Ideally I would get rid of the desk and put in work tables, like a real learning laboratory. Materials can be kept in cubbies. Each class would begin and end with a clear work station.

I like the curation of strategies here and am passing them on to my co-workers.

Brian Sztabnik's picture
Brian Sztabnik
AP Literature teacher from Miller Place, NY

My goal this year is not only to get organized, but to stay that way for the entire year. Thanks Maia for the tips and for all that you do for teachers.

Heather Buchanan's picture

Thank you so much for your tips. I find it very frustrating with students when they "can't find something" because it is not where it should be. I have also heard the story of, "I didn't know I when I had to do it." A classroom calendar is an excellent idea! A viusal for students to use and see. Planners are also a great way for students to get organized. I wish my school used them! Thank you for the example of a printout!

Amy Jones's picture

I too find it frustrating when students "can't find something" or when they say "somebody stole it." I love the idea of a classroom calendar. I write me agenda on my whiteboard along with the due dates. I have a calendar in my room however it is not a dry erase one. I think instead of purchasing a new one, I will attach sticky notes to important dates. Our school uses the planners. I teach 5th grade and stress to my students that it is their responsibility to write -from the board- their assignments. This has been a struggle for my students this year. I also loved the idea of the binder test. We use binders and some are so disorganized. This would be a great way for them to get organized and become more responsible.

Jennifer McCann's picture

Students in my classroom seem to struggle with the concept of organization and personal responsibility. Your ideas on calendars, binders, and planners are great! I have a calendar in my room but never thought of using it as a way to showcase due dates and upcoming events. I use my dry erase board for this. Planners are provided in our district and we encourage students to write down their assignments in them. However, students do not take the initiative to do this. Therefore, work that should be done is not because they did not write it down. A binder test is excellent! I used to take a binder grade on papers but I love the idea of a test. Thanks for all of your suggestions!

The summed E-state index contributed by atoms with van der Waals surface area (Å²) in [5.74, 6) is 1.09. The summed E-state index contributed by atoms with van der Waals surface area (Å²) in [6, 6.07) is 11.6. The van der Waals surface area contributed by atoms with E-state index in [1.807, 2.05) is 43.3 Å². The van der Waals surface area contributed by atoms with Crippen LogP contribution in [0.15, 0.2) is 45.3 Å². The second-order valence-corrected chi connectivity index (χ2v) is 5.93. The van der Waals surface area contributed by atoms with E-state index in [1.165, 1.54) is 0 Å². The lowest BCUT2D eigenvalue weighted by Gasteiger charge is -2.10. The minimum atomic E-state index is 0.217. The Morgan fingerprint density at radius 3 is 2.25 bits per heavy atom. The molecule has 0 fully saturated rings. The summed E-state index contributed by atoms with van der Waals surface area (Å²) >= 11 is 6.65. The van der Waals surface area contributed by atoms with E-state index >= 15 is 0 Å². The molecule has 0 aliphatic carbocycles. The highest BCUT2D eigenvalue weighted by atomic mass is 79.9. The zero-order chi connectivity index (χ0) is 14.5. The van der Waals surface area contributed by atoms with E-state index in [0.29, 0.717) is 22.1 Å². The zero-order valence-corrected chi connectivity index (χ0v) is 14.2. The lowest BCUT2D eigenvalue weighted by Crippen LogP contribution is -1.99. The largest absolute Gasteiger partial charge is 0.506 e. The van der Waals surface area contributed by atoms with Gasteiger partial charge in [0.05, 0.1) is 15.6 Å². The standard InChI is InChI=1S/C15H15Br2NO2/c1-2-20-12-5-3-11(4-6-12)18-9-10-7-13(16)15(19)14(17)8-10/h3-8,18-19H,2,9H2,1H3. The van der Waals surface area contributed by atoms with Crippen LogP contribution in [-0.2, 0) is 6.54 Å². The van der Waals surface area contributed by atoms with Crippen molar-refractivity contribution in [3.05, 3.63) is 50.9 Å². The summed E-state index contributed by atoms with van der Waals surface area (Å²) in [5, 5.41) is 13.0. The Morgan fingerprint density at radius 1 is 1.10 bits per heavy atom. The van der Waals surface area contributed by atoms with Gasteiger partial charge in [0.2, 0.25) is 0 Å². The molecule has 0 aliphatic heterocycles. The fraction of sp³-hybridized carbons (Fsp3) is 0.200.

Melissa Gilbert's picture

I use binders in my first grade classroom and they work great. I like the idea about using a calendar for important dates for the students. With my students being young I plan to place a calendar in their binder for the parents to use as a reminder of what will be going on at school. After reading this about organization I plan to get myself organized better.

Maia Heyck-Merlin's picture
Maia Heyck-Merlin
Founder of The Together Teacher

Heather, your question is a good one. I'm not a psychologist or researcher, but there is a ton of good stuff out there now on grit/persistence (Paul Tough's recent book) and on executive functioning (Tools of Mind curriculum considered highly effective) that show that these kind of skills are actually more important than content to create success in college. I hope that helps! Maia

Maia Heyck-Merlin's picture
Maia Heyck-Merlin
Founder of The Together Teacher

Jennifer, Yup, planners are a good starting point, but in my experience, a teacher has to model how to write the assignment, predict how long it will take, give time for students to write it and then check back to make it actually stick! Maia

Lauren O.'s picture

I love the idea of an organized classroom. My fourth graders use their assignment notebooks on a daily basis to write in their homework. We also use these to write our weekly spelling words in so they always have them at home. I sign their assignment notebooks everyday to make sure their homework is written in correctly.
As for keeping student's desks cleaned, this is a difficult task. The are young and learning how to be organized. I have my fourth graders clean their desks out periodically to make it a habit. I also have the "desk fairy" come to surprise those students who keep their desk clean without having to be reminded. The desk fairy leaves a little note and a piece of candy.
I use a classroom calendar too. This has holidays, birthdays and days off school. Students rely on this in the classroom. I see them looking at it weekly to see what is happening. This goes along with the objectives for the day. They know what to expect each day in each subject on our objectives poster on the white board.